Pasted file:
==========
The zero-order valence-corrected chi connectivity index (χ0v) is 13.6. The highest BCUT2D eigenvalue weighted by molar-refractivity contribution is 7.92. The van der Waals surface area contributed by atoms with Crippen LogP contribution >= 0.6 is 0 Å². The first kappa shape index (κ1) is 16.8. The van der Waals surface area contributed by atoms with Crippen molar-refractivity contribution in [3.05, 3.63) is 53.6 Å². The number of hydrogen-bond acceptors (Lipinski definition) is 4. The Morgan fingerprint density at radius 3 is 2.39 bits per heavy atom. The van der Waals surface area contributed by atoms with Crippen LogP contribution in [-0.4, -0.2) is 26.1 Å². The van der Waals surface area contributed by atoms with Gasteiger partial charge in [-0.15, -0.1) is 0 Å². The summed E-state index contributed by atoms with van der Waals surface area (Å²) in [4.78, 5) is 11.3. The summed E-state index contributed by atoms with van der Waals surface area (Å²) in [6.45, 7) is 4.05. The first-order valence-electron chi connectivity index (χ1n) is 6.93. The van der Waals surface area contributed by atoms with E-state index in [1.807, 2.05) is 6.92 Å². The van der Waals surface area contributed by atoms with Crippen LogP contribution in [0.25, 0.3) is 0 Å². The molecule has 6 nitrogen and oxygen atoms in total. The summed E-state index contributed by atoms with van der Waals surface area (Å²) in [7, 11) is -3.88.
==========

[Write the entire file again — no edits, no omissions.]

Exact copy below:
The zero-order valence-corrected chi connectivity index (χ0v) is 13.6. The highest BCUT2D eigenvalue weighted by molar-refractivity contribution is 7.92. The van der Waals surface area contributed by atoms with Crippen LogP contribution >= 0.6 is 0 Å². The first kappa shape index (κ1) is 16.8. The van der Waals surface area contributed by atoms with Crippen molar-refractivity contribution in [3.05, 3.63) is 53.6 Å². The number of hydrogen-bond acceptors (Lipinski definition) is 4. The Morgan fingerprint density at radius 3 is 2.39 bits per heavy atom. The van der Waals surface area contributed by atoms with Crippen LogP contribution in [-0.4, -0.2) is 26.1 Å². The van der Waals surface area contributed by atoms with Gasteiger partial charge in [-0.15, -0.1) is 0 Å². The summed E-state index contributed by atoms with van der Waals surface area (Å²) in [4.78, 5) is 11.3. The summed E-state index contributed by atoms with van der Waals surface area (Å²) in [6.45, 7) is 4.05. The first-order valence-electron chi connectivity index (χ1n) is 6.93. The van der Waals surface area contributed by atoms with E-state index in [1.807, 2.05) is 6.92 Å². The van der Waals surface area contributed by atoms with Crippen LogP contribution in [0.25, 0.3) is 0 Å². The molecule has 6 nitrogen and oxygen atoms in total. The summed E-state index contributed by atoms with van der Waals surface area (Å²) in [7, 11) is -3.88.